The wheel is not something you can reinvent. It is a concept that is constantly reworked and repurposed. That’s the essence of what Greg Sanker is saying at his blog. All this talk about ignoring best practices and thinking 'outside the box' can be self-defeating. Sanker maintains that ‘the box’ is getting a bad rap for the wrong reasons:
The Box has become the standard against which creative thinking is measured. Inside the box thinking is basically solving problems from safely within the bounds of a well understood set of solutions for a given field.
Average is a Good Start
Drawing from Jim Colin’s book Good to Great, Sanker defends ‘the box’ and the best practices that inevitably reside within it. If adopting best practices can only make you average, then average is a good place to start. The argument is that bypassing best practices can give companies that leap ahead they constantly crave. Unfortunately, by ignoring best practices, companies are forced to expend an enormous amount of energy trying to reinvent that proverbial wheel.
On the Shoulders of Best Practices
Instead of being purely creative, the best companies copy first and lay an average (good) foundation upon which to stand. That is exactly the kind of strategy that will prepare your enterprise to get ahead, because once a foundation is laid, the company’s energy is then freed to tackle their problems inventively. “We stand on the shoulders of giants,” is probably a more accurate statement than “reinvent the wheel” or “think outside of the box.”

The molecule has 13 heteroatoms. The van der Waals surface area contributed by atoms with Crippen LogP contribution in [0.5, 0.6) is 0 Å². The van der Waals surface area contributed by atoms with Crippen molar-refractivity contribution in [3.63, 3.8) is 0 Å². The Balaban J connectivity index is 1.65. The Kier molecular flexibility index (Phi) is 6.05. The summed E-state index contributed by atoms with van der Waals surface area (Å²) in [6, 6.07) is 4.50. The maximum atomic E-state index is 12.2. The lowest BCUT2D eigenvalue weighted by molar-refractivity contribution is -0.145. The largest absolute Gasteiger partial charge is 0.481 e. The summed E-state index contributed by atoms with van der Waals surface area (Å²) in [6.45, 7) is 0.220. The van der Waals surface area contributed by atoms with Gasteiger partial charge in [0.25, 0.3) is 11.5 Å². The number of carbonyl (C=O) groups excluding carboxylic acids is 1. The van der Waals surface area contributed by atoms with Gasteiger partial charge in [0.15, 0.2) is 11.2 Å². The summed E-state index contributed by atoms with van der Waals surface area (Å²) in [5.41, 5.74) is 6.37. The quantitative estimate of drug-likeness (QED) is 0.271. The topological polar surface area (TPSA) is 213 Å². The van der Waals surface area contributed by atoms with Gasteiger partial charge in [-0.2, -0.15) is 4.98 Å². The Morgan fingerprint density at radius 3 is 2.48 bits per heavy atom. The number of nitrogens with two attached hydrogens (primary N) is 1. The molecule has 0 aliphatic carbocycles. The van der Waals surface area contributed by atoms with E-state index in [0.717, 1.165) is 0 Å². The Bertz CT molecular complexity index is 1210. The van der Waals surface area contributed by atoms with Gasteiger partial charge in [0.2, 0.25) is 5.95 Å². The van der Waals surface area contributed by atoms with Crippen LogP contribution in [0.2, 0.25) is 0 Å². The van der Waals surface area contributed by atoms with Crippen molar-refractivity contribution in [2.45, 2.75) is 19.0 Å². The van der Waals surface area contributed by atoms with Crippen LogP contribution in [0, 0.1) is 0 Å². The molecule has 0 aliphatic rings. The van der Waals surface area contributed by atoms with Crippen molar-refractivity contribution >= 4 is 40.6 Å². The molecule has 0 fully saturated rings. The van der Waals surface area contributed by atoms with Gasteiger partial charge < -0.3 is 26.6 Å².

Or perhaps your freed up resources aren’t needed to tackle unique challenges. That’s fine, says Sanker, because in this scenario your business will be able to enhance those features that already make it great:
Let’s say I’m in the proverbial six foot hole in the ground, trying to get out. I have this box, but I ignore it because my challenge is to get out of this hole. Outside the box thinking would have me engineer a ladder, or construct rudimentary stairs. Very creative. High marks for innovation. – Or – I could push the box to the side, stand on it, and climb out. Problem solved; move on.
Read the original post here: http://itsmtransition.com/2014/12/best-practices-dont-make-excellent/